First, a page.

Not a silly idea

Mark Thomas has had a good idea.

An Auckland mayoral candidate’s plan to sell most of the council’s shares in the airport has the Government’s cautious approval.

Mark Thomas, businessman and member of the Orakei Local Board, wants to reduce Auckland Council’s share of Auckland International Airport down to 10 percent, and use the proceeds to invest in housing and transport.

The council’s 10-year plan is to spend about $2.3 billion a year on transport, which Mr Thomas says needs to be $300 million higher.

“We’ve looked at debt, we’ve looked at rates increases. Aucklanders don’t favour those, I don’t favour them either,” Mr Thomas told Paul Henry this morning.

“But what the reports show is we’ve got these assets that I think we could look at swapping into other investments.”

Cutting the council’s share in the airport will bring in up to $800 million, says Mr Thomas. While he admits this will see the council lose out on dividends, improvements in transport infrastructure will see congestion costs drop.

“I was in Huapai, northwest Auckland, at the weekend. The special housing areas are creating a lot of pressure on the existing infrastructure. We’ve got to do more, put more of our share in to get roads built.”

It’s estimated Auckland’s traffic congestion costs the country $1.25 billion a year.

Auckland Council can’t go cap in hand to the government asking them to fund things when they won’t find ways of funding them themselves.

Finance Minister Bill English, acting as Prime Minister while John Key is in China, said Auckland Council should be “pushing pretty hard” to fund its own growth.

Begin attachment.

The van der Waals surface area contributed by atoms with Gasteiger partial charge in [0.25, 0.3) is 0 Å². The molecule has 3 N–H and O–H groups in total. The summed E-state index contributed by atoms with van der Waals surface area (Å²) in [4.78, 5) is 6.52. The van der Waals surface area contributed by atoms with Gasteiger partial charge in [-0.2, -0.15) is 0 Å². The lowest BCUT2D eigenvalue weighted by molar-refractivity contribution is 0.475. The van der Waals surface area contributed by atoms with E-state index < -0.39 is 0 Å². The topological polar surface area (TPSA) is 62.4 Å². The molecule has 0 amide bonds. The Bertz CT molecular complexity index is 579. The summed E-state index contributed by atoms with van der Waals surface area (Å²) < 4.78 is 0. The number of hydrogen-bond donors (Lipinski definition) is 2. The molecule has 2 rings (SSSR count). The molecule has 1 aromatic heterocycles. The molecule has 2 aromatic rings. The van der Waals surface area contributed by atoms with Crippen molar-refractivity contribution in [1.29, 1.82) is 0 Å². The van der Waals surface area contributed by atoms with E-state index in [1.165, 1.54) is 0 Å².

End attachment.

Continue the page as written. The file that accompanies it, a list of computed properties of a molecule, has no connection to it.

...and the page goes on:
“Auckland is asking for money from the Government — that is from the rest of the country — to build its rail link, and we’re in negotiation with them about that,” says Mr English.

“Auckland has to show, just as Christchurch City Council has, they have to show that they are pushing their own balance sheet pretty hard — including doing some of the things that they haven’t wanted to do in the past.”

Mr Thomas is adamant his plan, which includes selling shares in Ports of Auckland, isn’t an ‘asset sale’, but rather a ‘swap’.

“People don’t like asset sales because they think they’re losing something.”

He also says rival candidate Phil Goff hasn’t outlined how he would fund infrastructure growth, considering his promise not to sell strategic assets.

Having assets deliver dividends is fine, but there are massive infrastructure costs that Auckland has to fund somehow and dividends ain’t going to pay those.

That’s a good idea from Mark Thomas.

 

– Newshub


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As much at home writing editorials as being the subject of them, Cam has won awards, including the Canon Media Award for his work on the Len Brown/Bevan Chuang story. When he’s not creating the news, he tends to be in it, with protagonists using the courts, media and social media to deliver financial as well as death threats.

They say that news is something that someone, somewhere, wants kept quiet. Cam Slater doesn’t do quiet and, as a result, he is a polarising, controversial but highly effective journalist who takes no prisoners.

He is fearless in his pursuit of a story.

Love him or loathe him, you can’t ignore him.

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